Boohoo issues profit warning, UK strong but Covid hits global performance
Demand for Boohoo Group’s products in the three months to the end of November (Q3) may have exceeded Q1 and Q2’s performance, but the company has still issued a profit warning for the full year. It's shares were down 15% in early Thursday trading.
On Thursday it said that “expectations” for the year to the end of February “will be lower than previously guided”. This is due to “significantly higher returns rates impacting net sales growth and costs, with continued disruption to our international delivery proposition impacting international demand, and significant ongoing pandemic-related cost inflation”.
But the firm also said that the issues “currently negatively impacting the business are primarily related to the ongoing impact of the pandemic and are, therefore, transient in nature”.
The company said that in the three months, group total net sales rose 10% year-on-year to £506.2 million, which was also an increase of 53% compared to two years ago.
By region, the UK was up 32% on the year to £320.3 million, or 78% ahead on a two-year basis. The rest of Europe however fell 12% on the year to £53.9 million, although this was a 15% rise against two years ago. The US was also down 14% at £104.6 million year-on-year, but up 36% against the same quarter in 2019. And the rest of the world was down 21% on a one-year basis at £27.4 million and down 4% on a two-year basis.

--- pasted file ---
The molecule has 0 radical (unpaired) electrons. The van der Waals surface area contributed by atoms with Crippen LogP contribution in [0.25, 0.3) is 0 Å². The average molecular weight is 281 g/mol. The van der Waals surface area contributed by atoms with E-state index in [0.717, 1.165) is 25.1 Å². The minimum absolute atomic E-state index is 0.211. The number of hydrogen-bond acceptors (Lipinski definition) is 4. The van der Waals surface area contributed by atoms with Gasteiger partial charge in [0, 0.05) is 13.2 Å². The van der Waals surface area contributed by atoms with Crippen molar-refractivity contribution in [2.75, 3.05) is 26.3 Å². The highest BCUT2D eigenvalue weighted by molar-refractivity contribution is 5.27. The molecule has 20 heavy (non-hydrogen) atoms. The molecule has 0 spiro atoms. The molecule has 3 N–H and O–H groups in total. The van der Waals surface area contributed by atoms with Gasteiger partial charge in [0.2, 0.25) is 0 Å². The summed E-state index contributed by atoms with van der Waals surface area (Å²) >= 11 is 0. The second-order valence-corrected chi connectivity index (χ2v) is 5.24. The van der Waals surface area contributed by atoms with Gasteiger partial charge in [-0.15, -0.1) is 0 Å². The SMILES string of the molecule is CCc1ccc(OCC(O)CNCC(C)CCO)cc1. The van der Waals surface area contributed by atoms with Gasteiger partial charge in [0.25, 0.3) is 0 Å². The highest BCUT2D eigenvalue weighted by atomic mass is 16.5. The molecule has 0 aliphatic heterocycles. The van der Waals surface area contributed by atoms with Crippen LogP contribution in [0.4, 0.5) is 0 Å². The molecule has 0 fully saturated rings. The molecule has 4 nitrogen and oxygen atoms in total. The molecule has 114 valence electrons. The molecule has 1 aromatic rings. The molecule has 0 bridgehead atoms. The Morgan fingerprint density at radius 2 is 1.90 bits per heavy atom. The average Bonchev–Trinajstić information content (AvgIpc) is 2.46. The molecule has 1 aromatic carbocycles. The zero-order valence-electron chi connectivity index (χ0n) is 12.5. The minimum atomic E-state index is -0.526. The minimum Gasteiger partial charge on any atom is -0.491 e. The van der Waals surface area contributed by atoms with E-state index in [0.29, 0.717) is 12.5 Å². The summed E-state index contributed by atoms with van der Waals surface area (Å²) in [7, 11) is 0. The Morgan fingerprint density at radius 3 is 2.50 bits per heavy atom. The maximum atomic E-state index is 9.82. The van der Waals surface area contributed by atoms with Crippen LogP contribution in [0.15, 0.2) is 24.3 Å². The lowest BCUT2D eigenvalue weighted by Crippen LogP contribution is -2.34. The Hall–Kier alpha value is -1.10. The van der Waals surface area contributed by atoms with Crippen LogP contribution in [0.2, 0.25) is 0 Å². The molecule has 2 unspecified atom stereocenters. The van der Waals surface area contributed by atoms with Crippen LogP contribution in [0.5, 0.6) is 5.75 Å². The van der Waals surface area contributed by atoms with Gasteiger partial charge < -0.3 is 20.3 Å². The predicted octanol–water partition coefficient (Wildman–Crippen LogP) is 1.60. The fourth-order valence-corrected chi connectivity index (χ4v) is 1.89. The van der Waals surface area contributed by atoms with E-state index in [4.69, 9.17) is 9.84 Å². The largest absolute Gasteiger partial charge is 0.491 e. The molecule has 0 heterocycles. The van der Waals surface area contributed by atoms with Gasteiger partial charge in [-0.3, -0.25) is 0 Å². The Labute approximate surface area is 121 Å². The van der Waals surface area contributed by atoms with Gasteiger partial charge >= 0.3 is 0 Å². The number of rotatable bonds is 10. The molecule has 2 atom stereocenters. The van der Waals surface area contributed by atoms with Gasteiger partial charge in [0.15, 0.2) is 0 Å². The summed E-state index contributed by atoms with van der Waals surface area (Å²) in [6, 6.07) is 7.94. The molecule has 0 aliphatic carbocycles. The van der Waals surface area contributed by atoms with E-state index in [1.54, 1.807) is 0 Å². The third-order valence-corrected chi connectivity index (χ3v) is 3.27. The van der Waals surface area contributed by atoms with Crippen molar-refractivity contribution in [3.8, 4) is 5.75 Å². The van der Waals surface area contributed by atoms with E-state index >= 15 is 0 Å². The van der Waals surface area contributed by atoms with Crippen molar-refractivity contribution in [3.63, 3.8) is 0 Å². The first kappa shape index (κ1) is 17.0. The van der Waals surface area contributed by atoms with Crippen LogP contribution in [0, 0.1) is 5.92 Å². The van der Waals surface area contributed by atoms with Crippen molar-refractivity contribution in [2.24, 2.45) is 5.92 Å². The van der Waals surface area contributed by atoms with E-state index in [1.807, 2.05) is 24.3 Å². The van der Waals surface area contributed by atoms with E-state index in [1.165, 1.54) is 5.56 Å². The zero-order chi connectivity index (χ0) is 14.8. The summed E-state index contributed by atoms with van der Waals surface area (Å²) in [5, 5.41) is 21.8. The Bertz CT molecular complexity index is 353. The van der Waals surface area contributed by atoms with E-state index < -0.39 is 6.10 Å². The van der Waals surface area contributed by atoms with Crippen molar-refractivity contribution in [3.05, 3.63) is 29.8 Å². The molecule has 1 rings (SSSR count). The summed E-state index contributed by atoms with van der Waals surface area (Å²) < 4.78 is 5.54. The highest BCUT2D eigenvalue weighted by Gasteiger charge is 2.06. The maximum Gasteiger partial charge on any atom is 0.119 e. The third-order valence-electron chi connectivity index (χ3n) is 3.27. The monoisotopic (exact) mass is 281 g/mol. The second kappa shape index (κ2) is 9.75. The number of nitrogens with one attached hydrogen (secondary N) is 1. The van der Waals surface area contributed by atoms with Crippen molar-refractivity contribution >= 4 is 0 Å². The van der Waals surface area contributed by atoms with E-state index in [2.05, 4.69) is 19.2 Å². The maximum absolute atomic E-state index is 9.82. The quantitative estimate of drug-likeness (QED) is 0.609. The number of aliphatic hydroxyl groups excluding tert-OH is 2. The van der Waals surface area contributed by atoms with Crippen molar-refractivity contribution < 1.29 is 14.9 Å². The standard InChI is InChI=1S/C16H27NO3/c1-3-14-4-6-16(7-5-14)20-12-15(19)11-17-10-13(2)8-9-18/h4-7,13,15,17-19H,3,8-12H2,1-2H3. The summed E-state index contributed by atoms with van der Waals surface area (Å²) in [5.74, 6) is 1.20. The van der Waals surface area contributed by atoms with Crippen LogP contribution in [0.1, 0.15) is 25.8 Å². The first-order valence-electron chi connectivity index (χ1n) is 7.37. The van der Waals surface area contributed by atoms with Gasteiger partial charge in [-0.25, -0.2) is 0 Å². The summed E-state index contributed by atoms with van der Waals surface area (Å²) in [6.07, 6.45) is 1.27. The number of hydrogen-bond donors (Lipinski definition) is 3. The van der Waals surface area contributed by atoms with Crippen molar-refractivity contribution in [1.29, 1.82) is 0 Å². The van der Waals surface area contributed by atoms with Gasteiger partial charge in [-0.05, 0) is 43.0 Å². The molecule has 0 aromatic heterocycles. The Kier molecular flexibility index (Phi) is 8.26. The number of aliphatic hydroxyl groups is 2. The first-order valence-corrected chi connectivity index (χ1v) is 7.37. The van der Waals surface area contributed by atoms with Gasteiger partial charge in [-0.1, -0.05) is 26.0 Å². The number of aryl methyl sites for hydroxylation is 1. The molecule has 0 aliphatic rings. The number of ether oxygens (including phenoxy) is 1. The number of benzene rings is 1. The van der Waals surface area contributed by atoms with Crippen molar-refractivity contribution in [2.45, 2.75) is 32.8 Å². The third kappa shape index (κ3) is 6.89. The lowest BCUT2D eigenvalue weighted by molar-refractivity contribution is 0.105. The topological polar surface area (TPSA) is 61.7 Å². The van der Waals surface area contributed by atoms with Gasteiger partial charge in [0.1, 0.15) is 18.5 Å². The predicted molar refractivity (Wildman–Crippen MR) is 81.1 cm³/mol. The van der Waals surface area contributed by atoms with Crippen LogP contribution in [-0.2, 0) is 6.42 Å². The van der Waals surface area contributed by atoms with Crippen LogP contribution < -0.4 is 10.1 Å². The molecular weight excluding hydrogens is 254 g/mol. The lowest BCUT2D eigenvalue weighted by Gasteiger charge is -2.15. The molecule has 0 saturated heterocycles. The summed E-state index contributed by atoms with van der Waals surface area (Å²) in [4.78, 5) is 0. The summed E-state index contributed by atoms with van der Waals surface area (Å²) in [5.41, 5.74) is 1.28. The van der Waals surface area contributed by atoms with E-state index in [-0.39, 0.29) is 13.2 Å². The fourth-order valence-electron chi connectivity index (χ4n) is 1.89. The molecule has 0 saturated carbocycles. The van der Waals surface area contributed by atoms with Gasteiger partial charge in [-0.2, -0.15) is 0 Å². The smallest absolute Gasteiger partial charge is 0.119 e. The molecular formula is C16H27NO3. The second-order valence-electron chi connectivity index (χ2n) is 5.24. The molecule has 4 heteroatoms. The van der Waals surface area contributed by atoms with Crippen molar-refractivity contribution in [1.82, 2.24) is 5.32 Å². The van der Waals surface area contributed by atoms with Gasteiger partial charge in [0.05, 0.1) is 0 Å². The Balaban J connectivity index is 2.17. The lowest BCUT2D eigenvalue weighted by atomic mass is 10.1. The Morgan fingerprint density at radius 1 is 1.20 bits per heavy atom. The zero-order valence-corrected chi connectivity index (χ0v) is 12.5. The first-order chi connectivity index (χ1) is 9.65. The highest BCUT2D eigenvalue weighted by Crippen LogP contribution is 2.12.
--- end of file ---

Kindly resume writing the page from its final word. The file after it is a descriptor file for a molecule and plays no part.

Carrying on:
While the company’s net sales rose ’only’ 10%, its gross sales were up 28% and it also hailed the “exceptional UK demand, validating the strength of our business model where our leading proposition across price, product and service continues to resonate strongly with customers across our brand portfolio”.
But its figures were impacted, as mentioned, by returns rates that have been 12.5 percentage points higher than last year, and 7 percentage points higher than pre-pandemic levels “driven by an exceptionally high dress mix”.
Last year’s loungewear focus meant returns were lower as fit issues are less problematic with such products. Dresses, by contrast, present multiple fit problems and consumers have clearly been ordering dresses at scale in the hope of a more normal Christmas party season this year.
With the Omicron variant now running rampant in the UK and elsewhere, dresses could prove less popular and returns rates could even accelerate on the next months or so if that’s the case.
And, of course, it’s clear that while the UK is strong, the international picture is less rosy. But here, there don’t seem to be any fundamental problems linked to things like fashion miss-steps. In fact, the company said that international performance across its brands and markets was “impacted by significantly longer customer delivery times as a result of the pandemic, with all of our international sales currently fulfilled from our UK distribution network”.
And it added that “having seen strong signs of a recovery in September, revenue in Europe has declined in the latter months of the period with increased consumer uncertainty”.